“You’re my daughter, Lissy. I need to protect you.”
That’s how it always started.
“You were never this hard on Susie,” I would grumble.
“You’re my baby.”
He was not thrilled when I moved out. He would stop by once a week for dinner, which I never really minded. But then I caught him interviewing the neighbors.
I held out for three months. Then, at my father’s constant insistence, I finally got a roommate. It was my boyfriend, Garret.
Dad was even less pleased.
We broke up about two weeks ago, though, so I guess Dad’s back to interviewing the neighbors. The only difference this time is he found the one who isn’t afraid of him.
            “So when do you start?” I mutter.
            “I’ll be watching the place,” he says as he walks away. I’m not sure if that was supposed to reassure me or scare me.
*          *          *
            “Dad.” My voice cuts across the line before he gets a chance to say “hello.”
            “Susie?” he asks, even though he knows it’s me.
            “Your other daughter,” I snap.
            “Lissy!” he says with an extreme amount of false joy.
            I don’t reply. He knows what he did.
            “Lissy?” he asks more timidly.
            I keep waiting.
            “Lissy,” he acquiesces. “You know how I feel about you living on your own.”
            “He just moved in!” I say shrilly. I quickly adjust my voice to a more appropriate volume. He could be anywhere. “How do you know you can trust him?”
            “We talked for a little bit,” Dad says. “He’s a great guy. Perfect for the job. Doesn’t like to go out a lot. Tough. Intimidating.”
            “Maybe because he’s a convict!” I explode. Damn, I’ve really got to work on my indoor voice.
            “I know,” Dad says, as though everybody knows my neighbor is a convict. Which they probably do now, as loud as I’ve been talking.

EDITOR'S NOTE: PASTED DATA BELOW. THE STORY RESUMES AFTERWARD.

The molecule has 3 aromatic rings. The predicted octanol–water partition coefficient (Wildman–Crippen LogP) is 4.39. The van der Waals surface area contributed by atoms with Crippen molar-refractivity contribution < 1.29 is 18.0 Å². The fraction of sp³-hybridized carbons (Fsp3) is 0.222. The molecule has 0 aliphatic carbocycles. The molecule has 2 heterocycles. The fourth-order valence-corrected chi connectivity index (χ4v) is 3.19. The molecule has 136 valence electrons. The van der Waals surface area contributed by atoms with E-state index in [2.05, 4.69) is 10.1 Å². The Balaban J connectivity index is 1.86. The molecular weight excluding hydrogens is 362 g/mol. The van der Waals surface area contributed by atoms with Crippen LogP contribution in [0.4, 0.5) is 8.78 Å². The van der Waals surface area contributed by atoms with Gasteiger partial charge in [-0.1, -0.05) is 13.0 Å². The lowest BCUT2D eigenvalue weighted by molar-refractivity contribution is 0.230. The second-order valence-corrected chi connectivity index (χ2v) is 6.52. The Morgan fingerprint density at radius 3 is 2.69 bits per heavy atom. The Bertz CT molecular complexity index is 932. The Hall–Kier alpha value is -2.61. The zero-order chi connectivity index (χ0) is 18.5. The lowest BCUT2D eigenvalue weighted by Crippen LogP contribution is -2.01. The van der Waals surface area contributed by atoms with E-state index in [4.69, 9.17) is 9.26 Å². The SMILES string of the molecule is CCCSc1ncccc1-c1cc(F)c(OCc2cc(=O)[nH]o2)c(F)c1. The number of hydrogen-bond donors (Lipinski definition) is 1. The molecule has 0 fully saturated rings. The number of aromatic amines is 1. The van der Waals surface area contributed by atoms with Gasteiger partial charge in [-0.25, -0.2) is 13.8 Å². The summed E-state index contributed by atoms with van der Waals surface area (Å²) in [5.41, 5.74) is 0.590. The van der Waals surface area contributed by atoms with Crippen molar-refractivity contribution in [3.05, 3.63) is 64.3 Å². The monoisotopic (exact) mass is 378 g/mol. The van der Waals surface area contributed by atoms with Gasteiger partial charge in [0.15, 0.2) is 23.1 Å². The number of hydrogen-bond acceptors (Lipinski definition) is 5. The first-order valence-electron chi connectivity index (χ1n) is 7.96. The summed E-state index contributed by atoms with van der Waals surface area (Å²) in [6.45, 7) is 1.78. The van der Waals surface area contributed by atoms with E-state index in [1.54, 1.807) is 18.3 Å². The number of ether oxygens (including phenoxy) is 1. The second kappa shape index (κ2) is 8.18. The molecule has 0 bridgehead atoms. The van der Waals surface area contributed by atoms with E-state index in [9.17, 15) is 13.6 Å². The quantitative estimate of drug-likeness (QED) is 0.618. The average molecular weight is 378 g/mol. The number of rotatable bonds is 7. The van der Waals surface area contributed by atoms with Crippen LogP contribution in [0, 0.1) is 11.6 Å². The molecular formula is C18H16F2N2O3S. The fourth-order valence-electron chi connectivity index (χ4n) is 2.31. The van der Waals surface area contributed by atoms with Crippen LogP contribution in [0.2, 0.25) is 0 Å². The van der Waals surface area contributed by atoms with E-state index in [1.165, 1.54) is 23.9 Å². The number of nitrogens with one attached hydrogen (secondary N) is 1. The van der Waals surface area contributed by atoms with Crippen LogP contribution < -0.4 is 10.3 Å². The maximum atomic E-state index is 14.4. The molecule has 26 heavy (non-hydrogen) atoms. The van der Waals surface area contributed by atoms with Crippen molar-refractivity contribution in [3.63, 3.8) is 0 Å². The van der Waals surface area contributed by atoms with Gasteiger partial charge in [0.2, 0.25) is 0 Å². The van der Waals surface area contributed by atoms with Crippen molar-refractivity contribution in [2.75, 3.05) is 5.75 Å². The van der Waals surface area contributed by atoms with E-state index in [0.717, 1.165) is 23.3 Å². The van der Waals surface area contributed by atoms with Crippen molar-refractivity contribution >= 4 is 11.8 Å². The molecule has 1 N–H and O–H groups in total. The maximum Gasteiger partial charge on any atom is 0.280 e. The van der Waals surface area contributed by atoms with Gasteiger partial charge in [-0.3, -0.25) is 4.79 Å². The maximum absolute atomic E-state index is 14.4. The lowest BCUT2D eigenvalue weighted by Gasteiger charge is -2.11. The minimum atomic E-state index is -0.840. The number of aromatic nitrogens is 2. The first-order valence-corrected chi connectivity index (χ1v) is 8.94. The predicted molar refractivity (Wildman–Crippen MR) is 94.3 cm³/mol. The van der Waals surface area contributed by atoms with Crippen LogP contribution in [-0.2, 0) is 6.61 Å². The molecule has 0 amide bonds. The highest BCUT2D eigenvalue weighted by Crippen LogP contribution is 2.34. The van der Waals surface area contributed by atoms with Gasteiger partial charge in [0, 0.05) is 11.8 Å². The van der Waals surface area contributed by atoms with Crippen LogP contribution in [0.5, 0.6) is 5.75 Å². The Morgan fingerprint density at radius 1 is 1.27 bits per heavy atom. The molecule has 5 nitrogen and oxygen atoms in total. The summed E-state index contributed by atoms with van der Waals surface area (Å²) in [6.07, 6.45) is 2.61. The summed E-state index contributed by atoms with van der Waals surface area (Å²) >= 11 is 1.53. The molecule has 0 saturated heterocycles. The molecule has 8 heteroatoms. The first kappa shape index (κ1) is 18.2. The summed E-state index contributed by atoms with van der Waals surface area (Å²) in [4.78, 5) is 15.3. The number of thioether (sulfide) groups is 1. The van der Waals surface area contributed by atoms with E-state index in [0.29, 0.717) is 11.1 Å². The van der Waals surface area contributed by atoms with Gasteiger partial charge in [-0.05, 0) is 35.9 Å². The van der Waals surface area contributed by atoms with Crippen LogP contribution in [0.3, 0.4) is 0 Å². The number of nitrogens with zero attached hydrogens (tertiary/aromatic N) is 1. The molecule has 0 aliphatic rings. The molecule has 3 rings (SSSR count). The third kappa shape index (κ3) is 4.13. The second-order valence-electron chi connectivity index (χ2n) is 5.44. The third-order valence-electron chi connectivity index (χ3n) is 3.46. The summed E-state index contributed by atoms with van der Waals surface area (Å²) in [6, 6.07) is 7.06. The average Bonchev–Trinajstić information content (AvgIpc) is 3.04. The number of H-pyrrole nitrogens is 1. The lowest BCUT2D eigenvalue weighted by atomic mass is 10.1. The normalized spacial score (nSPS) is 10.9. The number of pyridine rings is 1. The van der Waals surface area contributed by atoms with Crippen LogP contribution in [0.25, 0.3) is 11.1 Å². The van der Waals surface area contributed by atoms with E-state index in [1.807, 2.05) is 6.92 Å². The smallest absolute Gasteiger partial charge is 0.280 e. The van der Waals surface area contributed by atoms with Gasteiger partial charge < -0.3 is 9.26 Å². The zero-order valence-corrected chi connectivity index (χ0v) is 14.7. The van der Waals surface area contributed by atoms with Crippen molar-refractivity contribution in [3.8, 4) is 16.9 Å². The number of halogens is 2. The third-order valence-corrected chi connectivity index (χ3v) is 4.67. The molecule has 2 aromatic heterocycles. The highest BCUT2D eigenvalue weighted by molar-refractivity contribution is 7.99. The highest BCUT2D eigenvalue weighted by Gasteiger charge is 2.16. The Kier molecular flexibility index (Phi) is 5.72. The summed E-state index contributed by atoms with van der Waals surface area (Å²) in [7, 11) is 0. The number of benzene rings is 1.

“So he’s the guy you trust,” I say.
            “Lissy, you’re vulnerable.”
By “vulnerable” he means “single.”
“Dad, I lived by myself for three months before Garret moved in. Nothing happened. This neighborhood is fine, I promise.”
“You don’t have Garret to protect you anymore,” Dad points out.
“I don’t need Garret to protect me! I don’t need anyone to protect me!”
Dad sighs. “I know you’re strong, Lissy, but you look like a seventeen-year-old,” he admits.
“Gee, thanks.”
“You don’t look strong,” he tries again.
My eyes narrow. I know my dad too well for this. “There’s something else.”
“No,” he answers.
“I wasn’t asking.”
He pauses for a second. “You need someone to protect you from Garret.”
“He might be one of those obsessive ex-boyfriends, sweetheart. I mean, how well did you really know him?”
“Dad.” I stop to muster the strength it takes to say these words. “He dumped me. Usually the one who does the dumping doesn’t stalk the other person.”
Judging from his silence, Dad is thinking this concept over.
“I told Will about Garret,” he says suddenly.
“Your neighbor,” he says. “I told him about Garret. I told him to protect you from him.”
“Garret’s not coming back, so I doubt the two will ever meet each other.”
“Unless he tracks Garret down.”
“Did you tell him to?” I demand.
Dad is silent again. He’s not going to talk.
            “How did you know he was an ex-convict?” I ask, changing the subject instead.
            “He told me,” Dad replies.
            “He told you?”
            “He’s required to by law.” Oh, right.
            “I don’t understand why you decided on him. The Smiths wouldn’t have minded.”